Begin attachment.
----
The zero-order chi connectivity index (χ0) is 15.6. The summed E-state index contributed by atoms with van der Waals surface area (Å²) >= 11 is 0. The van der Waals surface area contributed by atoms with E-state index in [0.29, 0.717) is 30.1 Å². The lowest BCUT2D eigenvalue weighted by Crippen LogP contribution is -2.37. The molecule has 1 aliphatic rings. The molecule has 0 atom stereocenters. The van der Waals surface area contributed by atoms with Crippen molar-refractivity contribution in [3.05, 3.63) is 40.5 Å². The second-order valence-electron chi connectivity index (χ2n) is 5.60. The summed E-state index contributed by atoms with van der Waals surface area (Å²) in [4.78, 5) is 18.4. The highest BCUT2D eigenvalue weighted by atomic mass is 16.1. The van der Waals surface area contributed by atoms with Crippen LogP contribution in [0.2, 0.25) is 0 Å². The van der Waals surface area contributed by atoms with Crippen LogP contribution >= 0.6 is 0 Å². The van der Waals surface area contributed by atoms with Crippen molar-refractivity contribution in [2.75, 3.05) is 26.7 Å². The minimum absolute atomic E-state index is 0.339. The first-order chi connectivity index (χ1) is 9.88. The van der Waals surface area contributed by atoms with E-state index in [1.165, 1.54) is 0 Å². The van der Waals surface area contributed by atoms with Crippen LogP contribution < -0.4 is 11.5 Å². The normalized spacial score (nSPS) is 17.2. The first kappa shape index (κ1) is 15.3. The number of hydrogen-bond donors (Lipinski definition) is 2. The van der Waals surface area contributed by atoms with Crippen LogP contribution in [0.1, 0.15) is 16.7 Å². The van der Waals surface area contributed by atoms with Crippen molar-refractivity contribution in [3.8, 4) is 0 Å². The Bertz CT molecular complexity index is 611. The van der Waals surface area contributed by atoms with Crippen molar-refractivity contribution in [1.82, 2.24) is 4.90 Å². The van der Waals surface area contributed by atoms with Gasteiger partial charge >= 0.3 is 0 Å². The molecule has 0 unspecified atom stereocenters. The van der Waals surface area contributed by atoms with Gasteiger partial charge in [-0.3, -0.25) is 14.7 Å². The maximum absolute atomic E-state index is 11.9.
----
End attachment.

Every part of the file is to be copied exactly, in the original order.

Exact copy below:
The zero-order chi connectivity index (χ0) is 15.6. The summed E-state index contributed by atoms with van der Waals surface area (Å²) >= 11 is 0. The van der Waals surface area contributed by atoms with E-state index in [0.29, 0.717) is 30.1 Å². The lowest BCUT2D eigenvalue weighted by Crippen LogP contribution is -2.37. The molecule has 1 aliphatic rings. The molecule has 0 atom stereocenters. The van der Waals surface area contributed by atoms with Crippen molar-refractivity contribution in [3.05, 3.63) is 40.5 Å². The second-order valence-electron chi connectivity index (χ2n) is 5.60. The summed E-state index contributed by atoms with van der Waals surface area (Å²) in [4.78, 5) is 18.4. The highest BCUT2D eigenvalue weighted by atomic mass is 16.1. The van der Waals surface area contributed by atoms with Crippen LogP contribution in [0.2, 0.25) is 0 Å². The van der Waals surface area contributed by atoms with Crippen LogP contribution >= 0.6 is 0 Å². The van der Waals surface area contributed by atoms with Crippen molar-refractivity contribution in [2.75, 3.05) is 26.7 Å². The minimum absolute atomic E-state index is 0.339. The first-order chi connectivity index (χ1) is 9.88. The van der Waals surface area contributed by atoms with E-state index in [1.165, 1.54) is 0 Å². The van der Waals surface area contributed by atoms with Crippen LogP contribution < -0.4 is 11.5 Å². The normalized spacial score (nSPS) is 17.2. The first kappa shape index (κ1) is 15.3. The number of hydrogen-bond donors (Lipinski definition) is 2. The van der Waals surface area contributed by atoms with Crippen LogP contribution in [0.1, 0.15) is 16.7 Å². The van der Waals surface area contributed by atoms with Crippen molar-refractivity contribution in [3.8, 4) is 0 Å². The Bertz CT molecular complexity index is 611. The van der Waals surface area contributed by atoms with Crippen molar-refractivity contribution in [1.82, 2.24) is 4.90 Å². The van der Waals surface area contributed by atoms with Gasteiger partial charge >= 0.3 is 0 Å². The molecule has 0 unspecified atom stereocenters. The van der Waals surface area contributed by atoms with Gasteiger partial charge in [-0.3, -0.25) is 14.7 Å². The maximum absolute atomic E-state index is 11.9.